The present invention accordingly has an object to provide a novel and improved method for the rinse treatment of a substrate after removal of the patterned photoresist layer with a remover by use of a specific rinse solvent which can exhibit excellent effect of rinse irrespective of the working type of the photoresist composition with no or very little problems in the toxicity to human body and environmental pollution relative to the waste disposal as well as danger of fire.
Thus, the improvement provided by the present invention comprises, in a rinse treatment of a substrate from which a patterned photoresist layer has been removed with a remover by using a rinse solvent, using, as the rinse solvent, a solvent which is or is mainly composed of an ether compound represented by the general formula
R1 --O--CHR2 --CH2 --On H, (I)
in which R1 is an alkyl group having 1 to 4 carbon atoms, R2 is a hydrogen atom or a methyl group and n is 2 or 3.
As is understood from the above given summary of the invention, the essential feature of the improvement in the inventive method consists in the use of a specific ether compound as the principal component of the rinse solvent. The ether compound represented by the general formula (I) is exemplified by diethyleneglycol monomethyl ether, diethyleneglycol monobutyl ether, diethyleneglycol monoethyl ether, dipropyleneglycol monomethyl ether, dipropyleneglycol monoethyl ether, triethyleneglycol monomethyl ether, triethyleneglycol monoethyl ether, tripropyleneglycol monomethyl ether and the like. These ether compounds can be used either singly or as a mixture of two kinds or more according to need.
Although the desired effect of rinse may be fully exhibited even by using one or a mixture of two kinds or more of the above named ether compounds alone, it is sometimes more advantageous that the rinse solvent is admixed with an aliphatic amine compound represented by the general formula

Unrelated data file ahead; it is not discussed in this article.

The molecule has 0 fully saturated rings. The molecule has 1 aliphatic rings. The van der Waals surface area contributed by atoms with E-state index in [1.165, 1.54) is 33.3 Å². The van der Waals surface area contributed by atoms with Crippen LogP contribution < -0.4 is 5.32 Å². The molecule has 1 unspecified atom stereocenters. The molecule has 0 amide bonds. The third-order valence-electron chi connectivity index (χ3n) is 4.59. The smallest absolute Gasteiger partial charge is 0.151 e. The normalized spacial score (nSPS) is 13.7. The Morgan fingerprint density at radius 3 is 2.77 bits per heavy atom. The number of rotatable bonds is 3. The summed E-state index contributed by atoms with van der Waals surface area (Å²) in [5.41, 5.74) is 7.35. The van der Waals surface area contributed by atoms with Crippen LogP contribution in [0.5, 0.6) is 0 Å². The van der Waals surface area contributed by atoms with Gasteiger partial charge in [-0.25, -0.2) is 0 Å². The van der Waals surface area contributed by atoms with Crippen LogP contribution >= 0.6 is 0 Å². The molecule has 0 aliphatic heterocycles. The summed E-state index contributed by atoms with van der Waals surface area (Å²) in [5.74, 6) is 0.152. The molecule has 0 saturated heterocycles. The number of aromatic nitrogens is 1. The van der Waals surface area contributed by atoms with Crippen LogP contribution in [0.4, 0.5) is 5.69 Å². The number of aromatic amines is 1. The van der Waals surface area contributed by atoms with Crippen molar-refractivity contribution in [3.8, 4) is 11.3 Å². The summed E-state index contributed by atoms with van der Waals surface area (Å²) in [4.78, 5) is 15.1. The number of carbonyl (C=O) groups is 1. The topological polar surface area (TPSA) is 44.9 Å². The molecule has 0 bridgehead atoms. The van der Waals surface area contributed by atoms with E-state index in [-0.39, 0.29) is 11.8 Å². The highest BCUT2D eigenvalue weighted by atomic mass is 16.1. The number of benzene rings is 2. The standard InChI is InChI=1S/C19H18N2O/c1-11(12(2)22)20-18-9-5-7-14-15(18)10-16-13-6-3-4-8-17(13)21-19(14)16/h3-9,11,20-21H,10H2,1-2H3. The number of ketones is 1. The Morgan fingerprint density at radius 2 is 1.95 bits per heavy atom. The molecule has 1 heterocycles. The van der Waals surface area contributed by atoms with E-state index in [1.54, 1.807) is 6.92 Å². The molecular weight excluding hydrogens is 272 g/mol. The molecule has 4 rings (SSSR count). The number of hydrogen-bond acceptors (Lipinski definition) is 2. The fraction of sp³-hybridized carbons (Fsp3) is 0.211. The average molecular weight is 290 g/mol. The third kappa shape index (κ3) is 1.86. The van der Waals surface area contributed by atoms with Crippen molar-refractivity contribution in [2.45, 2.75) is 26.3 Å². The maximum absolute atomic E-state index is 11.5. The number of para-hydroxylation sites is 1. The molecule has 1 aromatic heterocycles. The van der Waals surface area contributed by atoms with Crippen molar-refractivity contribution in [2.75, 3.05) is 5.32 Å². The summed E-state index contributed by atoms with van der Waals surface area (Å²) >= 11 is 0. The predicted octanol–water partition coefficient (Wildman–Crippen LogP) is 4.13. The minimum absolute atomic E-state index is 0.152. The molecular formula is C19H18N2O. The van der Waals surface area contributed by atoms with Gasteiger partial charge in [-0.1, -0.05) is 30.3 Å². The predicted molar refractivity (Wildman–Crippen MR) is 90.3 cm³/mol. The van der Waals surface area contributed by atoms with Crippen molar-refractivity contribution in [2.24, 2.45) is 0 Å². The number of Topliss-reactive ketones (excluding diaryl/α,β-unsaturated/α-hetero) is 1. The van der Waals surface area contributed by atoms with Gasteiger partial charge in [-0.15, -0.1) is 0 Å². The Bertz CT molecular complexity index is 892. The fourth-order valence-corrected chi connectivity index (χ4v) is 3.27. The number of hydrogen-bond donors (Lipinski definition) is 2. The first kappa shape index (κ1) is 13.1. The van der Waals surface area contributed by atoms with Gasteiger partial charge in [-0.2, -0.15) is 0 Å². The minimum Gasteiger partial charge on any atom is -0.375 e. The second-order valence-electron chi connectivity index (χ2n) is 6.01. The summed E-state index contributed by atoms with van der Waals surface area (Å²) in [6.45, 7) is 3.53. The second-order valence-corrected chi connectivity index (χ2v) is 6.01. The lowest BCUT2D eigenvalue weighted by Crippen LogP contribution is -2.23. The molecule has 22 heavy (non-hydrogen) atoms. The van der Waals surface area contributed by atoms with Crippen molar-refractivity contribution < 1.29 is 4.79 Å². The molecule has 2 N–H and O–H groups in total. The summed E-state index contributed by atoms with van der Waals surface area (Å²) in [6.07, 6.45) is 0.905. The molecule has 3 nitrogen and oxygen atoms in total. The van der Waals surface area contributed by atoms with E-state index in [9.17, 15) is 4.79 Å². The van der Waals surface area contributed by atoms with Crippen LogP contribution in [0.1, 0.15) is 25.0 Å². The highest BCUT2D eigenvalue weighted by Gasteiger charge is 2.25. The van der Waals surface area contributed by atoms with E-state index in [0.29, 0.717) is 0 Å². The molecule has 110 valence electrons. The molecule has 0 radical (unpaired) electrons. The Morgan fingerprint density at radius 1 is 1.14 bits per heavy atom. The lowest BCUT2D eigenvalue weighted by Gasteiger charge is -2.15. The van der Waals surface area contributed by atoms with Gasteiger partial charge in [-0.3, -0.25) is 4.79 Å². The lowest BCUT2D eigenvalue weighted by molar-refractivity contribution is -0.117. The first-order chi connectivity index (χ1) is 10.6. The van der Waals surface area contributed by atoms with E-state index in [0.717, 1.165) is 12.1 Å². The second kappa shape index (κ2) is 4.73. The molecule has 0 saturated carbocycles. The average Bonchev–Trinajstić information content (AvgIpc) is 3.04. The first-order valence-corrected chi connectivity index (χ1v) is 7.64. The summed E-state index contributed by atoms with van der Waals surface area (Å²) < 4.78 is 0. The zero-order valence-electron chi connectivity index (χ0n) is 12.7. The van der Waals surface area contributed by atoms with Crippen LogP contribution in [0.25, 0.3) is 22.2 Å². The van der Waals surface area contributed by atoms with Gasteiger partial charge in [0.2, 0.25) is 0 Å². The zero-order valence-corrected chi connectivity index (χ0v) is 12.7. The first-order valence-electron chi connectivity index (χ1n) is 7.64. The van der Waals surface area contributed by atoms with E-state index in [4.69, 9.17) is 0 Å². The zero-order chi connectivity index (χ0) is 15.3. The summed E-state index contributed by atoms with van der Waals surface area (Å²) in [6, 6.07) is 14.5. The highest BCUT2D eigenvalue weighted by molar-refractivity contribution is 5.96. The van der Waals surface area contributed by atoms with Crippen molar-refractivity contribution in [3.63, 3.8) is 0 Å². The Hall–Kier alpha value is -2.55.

NR3 3, (II)
in which each R3 is, independently from the others, a hydrogen atom, alkyl group or hydroxyalkyl group, at least one of the three R3 groups being a hydroxyalkyl group, as an additive. Such an amine compound as an additive in the rinse solvent has an effect to neutralize any acidic matter, such as an alkylbenzene sulfonic acid, contained in the remover adhering to the substrate before the rinse treatment so that the otherwise detrimental influence of the acidic matter on the rinse effect of the ether compound as the principal ingredient of the rinse solvent can be greatly reduced to extend the durability of the rinse solvent with stabilization of the rinsing effect.
The aliphatic amine compound represented by the general formula (II) is exemplified by monoethanol amine, butyl monoethanol amine, ethyl diethanol amine, triisopropanol amine and the like. The amount of such an aliphatic amine compound of the general formula (II) as an additive relative to the ether compound of the general formula (I) as the principal ingredient should preferably not exceed 15:85 by weight when the rinse solvent is to be used for the rinse treatment of a negative-working photoresist composition and 50:50 by weight when the photoresist composition is of the positive-working type. When the amount of the aliphatic amine compound in the rinse solvent exceeds the above mentioned respective upper limit, the effect of rinse by using the rinse solvent may be incomplete although the incompleteness of rinse cannot be detected by visual examination. A convenient method for detecting such incompleteness of rinse is to blow steam at the substrate after the rinse treatment so that the areas from which the patterned photoresist layer has been removed are made visible by the visual examination.
Following is a description of the process for the treatment of a substrate according to the present invention. In the first place, a substrate, such as a silicon wafer on which a thin film of oxide is formed beforehand, is uniformly coated with a photoresist composition in the form of a solution followed by drying to form a photosensitive layer which is then subjected to patterning by pattern-wise exposure to light, development treatment and post-baking to give a patterned photoresist layer. In the next place, the oxide film on the substrate surface is selectively etched with the patterned photoresist layer as a mask and then the patterned photoresist layer is completely dissolved away from the substrate surface by using a remover followed by the rinse treatment to wash away the remover adhering to the surface completely by using the rinse solvent.